(The above photo is an MRI slice of my head. This picture shows that (a) I do have a brain and (b) that I don’t have a tumor. If you know just where to look, you can see my left and right superior semicircular canals.)
Those who have known me a long time know that for the past 13 years or so, I have had problems with my ears. The primary symptom is something called “autophony” which basically means that I hear the sound of my own voice very loud. I also hear my heartbeat pretty often, as well as – believe it or not – the sound of my eyeballs moving in their sockets when they move back and forth. Weird stuff.
For most of the past 13 years, it’s been an intermittent thing, where these symptoms only happen maybe 5 minutes at a time 2 or 3 times a day. But for the past 2 months my right ear has been doing this non-stop. The exact cause is still unknown.
I’ve been an enigma to something like 3 different doctors now. The first specialist was an ear, nose, and throat (ENT) doctor who gave me steroids and later installed tubes in my ears. Neither thing worked. So I tried acupuncture, which also didn’t help. After that I just gave up for several years.
The second specialist dealt solely with the ear (not the nose and throat). He thought maybe I had something called “endolymphatic hydrops” which is related to Meniere’s disease. But that got ruled out after I went on a very low sodium diet and cut out caffeine for a few months. (I lost something like 15 pounds of water weight, but the ear problems didn’t go away, and the weight came back when I stopped taking the diuretic pills.)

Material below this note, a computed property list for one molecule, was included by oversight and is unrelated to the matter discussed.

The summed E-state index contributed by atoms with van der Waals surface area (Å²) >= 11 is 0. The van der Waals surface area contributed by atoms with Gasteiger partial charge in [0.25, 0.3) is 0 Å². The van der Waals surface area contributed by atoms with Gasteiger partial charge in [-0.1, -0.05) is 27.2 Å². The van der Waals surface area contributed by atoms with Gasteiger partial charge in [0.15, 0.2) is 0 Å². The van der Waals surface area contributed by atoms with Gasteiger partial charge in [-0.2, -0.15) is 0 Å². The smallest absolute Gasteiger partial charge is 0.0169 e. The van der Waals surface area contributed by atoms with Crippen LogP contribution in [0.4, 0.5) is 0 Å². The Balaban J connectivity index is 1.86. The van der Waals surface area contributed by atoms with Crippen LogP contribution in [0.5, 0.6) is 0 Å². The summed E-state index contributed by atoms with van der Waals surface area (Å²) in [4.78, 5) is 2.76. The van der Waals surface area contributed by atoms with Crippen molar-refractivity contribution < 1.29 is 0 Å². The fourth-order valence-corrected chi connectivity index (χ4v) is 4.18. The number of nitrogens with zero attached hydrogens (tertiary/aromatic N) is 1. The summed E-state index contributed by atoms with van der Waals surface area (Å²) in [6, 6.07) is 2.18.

The next theory was that I have “patulous eustachian tube” (PET) which is where your eustachian tube, which normally opens only when you need to equalize air pressure from your ear to the outside world, sticks in the open position. PET causes autophony symptoms, but from what I’ve read from people who have it for sure, I’ve never been totally sure that’s what I have. When I force my eustachian tubes open (by blowing my nose in a certain way, for instance) what I hear is different than what I hear when I’m having the weird ear symptoms.
I did try some nose drops for a while. It was a medicine called Patul-End, and the goal was to irritate the opening from the eustachian tubes into the sinus cavity (back near the throat) so that they would close up. The medicine was terrible, though. Plus it never really seemed to help. So I gave up the quest for another 3 years ago.
Recently, I visited a new audiologist in town, who eventually recommended I see an ear specialist who is a research professor at the CU Medical Center in Aurora. I visited him, and he and his staff have put me through a whole battery of tests, some of which I’ve had before and some of which are totally new and alien to me.
On Monday, I spent the morning at the CU hospital doing a couple more tests (an MRI and a VEMP test, if you want to know the details). This doctor has a new theory, which I hadn’t heard before. He wants to pursue the possibility that I have “superior canal dehiscence syndrome” (SCDS). What is SCDS? Basically, it’s where there’s a hole in the skull bone that holds the brain and keeps it separated from the semicircular canals that give you balance.
So I’ll be going back soon for a head CT, which is about 3 times the resolution of the MRI I had. After I got home from the doctor, I started doing some research online into SCDS and I am very optimistic about this new theory. Why? Because the symptoms that I’ve read about sound to me like they fit what I have more than any other disease I’ve read about so far. However, I don’t have many of the symptoms that are typical of SCDS, so I’m not really sure. We’ll see what the head CT says.
Here are a couple of other old blog articles I made on the topic of my ears: